YALA: National Police Chief General Chakthip Chaijinda travelled to Yala in response to the bombings and urged police to speed up investigations and reaction times to such crimes which he described as the work of gangsters.

A bomb attack launched yesterday on a provincial government administrative building in Yala was in retaliation for losses inflicted by Thai forces on separatist guerillas in a newly launched offensive. It was followed within hours by the killing of three insurgents in an ongoing siege taking place on the Pattani Dam River between elite military units and fighters of the Barusi Revolusi Nasional (BRN), some of whom have been linked to previous attacks or atrocities.

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The Commissioner-General of the Royal Thai Police, General Chakthip Chaijinda visited Yala on Tuesday in response to the bombing and urged a swift response by police against what he called the ‘gangsters’ who had perpetrated the attack. It is understood that the bombing was a reprisal for recent losses by the insurgent group in a week-long offensive against the group on the Pattaya Dam River. Three insurgents were killed on Tuesday evening by elite Thai forces (inset) following the bombing according to a spokesman for Internal Security Operations Command, Region 4.

25 people were injured including some requiring surgery when two explosions went off outside a provincial government building in Yala on Wednesday.

The attack is believed to be the work of insurgents in response to an intensive push by the Thai army against guerrilla fighters with Barusi Revolusi Nasional in the Pattani Dam River in Yala.

On Tuesday, just hours after the explosions, Thai security forces killed three guerilla fighters in tambon Ta Se.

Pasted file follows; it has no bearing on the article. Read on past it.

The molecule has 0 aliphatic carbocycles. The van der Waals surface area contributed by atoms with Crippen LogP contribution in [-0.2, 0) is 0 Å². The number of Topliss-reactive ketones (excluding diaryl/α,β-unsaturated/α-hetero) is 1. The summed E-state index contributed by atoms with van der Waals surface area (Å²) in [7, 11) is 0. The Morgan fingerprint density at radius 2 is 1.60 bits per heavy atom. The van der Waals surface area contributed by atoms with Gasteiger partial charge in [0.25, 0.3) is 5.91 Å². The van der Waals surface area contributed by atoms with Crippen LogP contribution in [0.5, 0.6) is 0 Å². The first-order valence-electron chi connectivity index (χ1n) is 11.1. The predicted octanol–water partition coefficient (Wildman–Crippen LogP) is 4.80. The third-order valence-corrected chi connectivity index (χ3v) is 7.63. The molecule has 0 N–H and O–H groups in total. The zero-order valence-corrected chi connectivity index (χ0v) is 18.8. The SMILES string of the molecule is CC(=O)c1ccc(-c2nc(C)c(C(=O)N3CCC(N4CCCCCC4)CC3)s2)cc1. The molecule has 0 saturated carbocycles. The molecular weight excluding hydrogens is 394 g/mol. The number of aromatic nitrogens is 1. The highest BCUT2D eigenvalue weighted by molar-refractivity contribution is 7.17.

It was part of an ongoing week-long operation against insurgents in the area that has inflicted heavy casualties on the BRN.

Killed insurgents linked to November outrage which saw 14 village volunteers and a police officer killed

This follows an upsurge in attacks in the three southern Thai provinces of Yala, Narathiwat and Pattani in recent times as the guerilla war for independence rages on. The fighting has been renewed since last year with more determination and ferocity.

As well as an attack last week, in which 4 were injured, a late-night attack in early November saw 14 Thai village volunteers and a police officer killed in an elaborate and extended assault on a checkpoint in Tung Sadao Village, again in Yala province.  The BRN fighters were armed with automatic and heavy calibre weapons.

It is understood that Thai security services have advanced intelligence on the BRN and, in particular, those involved in orchestrating the insurgency.

Guerilla war waged by the Barusi Revolusi Nasional

The guerilla war is being waged for the independence of the three provinces which up until 1908 formed part of the independent sultanate of Pattani.

Before its annexation, the sultanate had for over a century been ruled under the hegemony of the Thai Kingdom of Siam.

After the stunning attack last November, Thai authorities acknowledged that the Barusi Revolusi Nasional was the political organisation directing the insurgency.

On January 20th last, negotiations between Thai officials and the leadership of the group began in Malaysia. At the talks, the BRN was represented by Anas Abdulrahman, a key leader.

Insurgency also linked to Islamic fundamentalism

The insurgency broke out in 2004 and it is linked to Islamic fundamentalism which is on the rise throughout Southeast Asia.

The violent movement has a stated aim of creating an Islamic state governed by strict sharia law. The area comprising the provinces has a population which is 80% Muslim in contrast to the rest of Thailand which is predominantly Buddhist.